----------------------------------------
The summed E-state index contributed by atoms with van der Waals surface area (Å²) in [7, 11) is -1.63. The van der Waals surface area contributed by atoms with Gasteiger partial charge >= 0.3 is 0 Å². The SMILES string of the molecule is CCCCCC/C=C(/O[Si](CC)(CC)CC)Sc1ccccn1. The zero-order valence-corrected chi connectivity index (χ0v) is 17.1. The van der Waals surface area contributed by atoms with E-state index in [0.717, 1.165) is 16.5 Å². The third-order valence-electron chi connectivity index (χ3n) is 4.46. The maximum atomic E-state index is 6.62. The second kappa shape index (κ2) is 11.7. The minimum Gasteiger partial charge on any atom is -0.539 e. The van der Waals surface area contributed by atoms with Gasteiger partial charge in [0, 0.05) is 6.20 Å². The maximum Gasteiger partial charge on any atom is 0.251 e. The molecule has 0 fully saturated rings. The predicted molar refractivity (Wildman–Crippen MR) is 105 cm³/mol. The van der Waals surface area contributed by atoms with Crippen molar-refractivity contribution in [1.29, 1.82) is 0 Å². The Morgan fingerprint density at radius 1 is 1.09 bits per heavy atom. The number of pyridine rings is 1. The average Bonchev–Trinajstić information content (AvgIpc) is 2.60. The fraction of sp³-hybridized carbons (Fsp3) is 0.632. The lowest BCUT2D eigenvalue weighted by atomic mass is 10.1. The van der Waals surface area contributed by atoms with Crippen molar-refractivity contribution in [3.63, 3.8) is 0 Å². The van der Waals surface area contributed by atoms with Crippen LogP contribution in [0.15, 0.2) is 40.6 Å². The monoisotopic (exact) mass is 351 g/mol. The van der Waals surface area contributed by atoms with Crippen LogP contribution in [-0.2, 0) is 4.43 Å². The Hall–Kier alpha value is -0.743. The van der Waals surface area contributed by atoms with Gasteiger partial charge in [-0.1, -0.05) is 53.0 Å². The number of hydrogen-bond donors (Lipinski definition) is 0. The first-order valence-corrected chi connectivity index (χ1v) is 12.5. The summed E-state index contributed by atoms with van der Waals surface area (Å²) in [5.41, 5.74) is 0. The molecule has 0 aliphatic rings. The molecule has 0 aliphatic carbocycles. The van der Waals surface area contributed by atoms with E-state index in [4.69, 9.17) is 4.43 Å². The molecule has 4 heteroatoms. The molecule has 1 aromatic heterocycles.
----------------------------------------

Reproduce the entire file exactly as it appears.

The summed E-state index contributed by atoms with van der Waals surface area (Å²) in [7, 11) is -1.63. The van der Waals surface area contributed by atoms with Gasteiger partial charge >= 0.3 is 0 Å². The SMILES string of the molecule is CCCCCC/C=C(/O[Si](CC)(CC)CC)Sc1ccccn1. The zero-order valence-corrected chi connectivity index (χ0v) is 17.1. The van der Waals surface area contributed by atoms with E-state index in [0.717, 1.165) is 16.5 Å². The third-order valence-electron chi connectivity index (χ3n) is 4.46. The maximum atomic E-state index is 6.62. The second kappa shape index (κ2) is 11.7. The minimum Gasteiger partial charge on any atom is -0.539 e. The van der Waals surface area contributed by atoms with Gasteiger partial charge in [0, 0.05) is 6.20 Å². The maximum Gasteiger partial charge on any atom is 0.251 e. The molecule has 0 fully saturated rings. The predicted molar refractivity (Wildman–Crippen MR) is 105 cm³/mol. The van der Waals surface area contributed by atoms with Crippen molar-refractivity contribution in [1.29, 1.82) is 0 Å². The Morgan fingerprint density at radius 1 is 1.09 bits per heavy atom. The number of pyridine rings is 1. The average Bonchev–Trinajstić information content (AvgIpc) is 2.60. The fraction of sp³-hybridized carbons (Fsp3) is 0.632. The lowest BCUT2D eigenvalue weighted by atomic mass is 10.1. The van der Waals surface area contributed by atoms with Crippen molar-refractivity contribution in [3.63, 3.8) is 0 Å². The van der Waals surface area contributed by atoms with Crippen LogP contribution in [0.15, 0.2) is 40.6 Å². The monoisotopic (exact) mass is 351 g/mol. The van der Waals surface area contributed by atoms with Crippen LogP contribution in [-0.2, 0) is 4.43 Å². The Hall–Kier alpha value is -0.743. The van der Waals surface area contributed by atoms with Gasteiger partial charge in [-0.1, -0.05) is 53.0 Å². The number of hydrogen-bond donors (Lipinski definition) is 0. The first-order valence-corrected chi connectivity index (χ1v) is 12.5. The summed E-state index contributed by atoms with van der Waals surface area (Å²) in [5.41, 5.74) is 0. The molecule has 0 aliphatic rings. The molecule has 0 aliphatic carbocycles. The van der Waals surface area contributed by atoms with E-state index in [4.69, 9.17) is 4.43 Å². The molecule has 4 heteroatoms. The molecule has 1 aromatic heterocycles.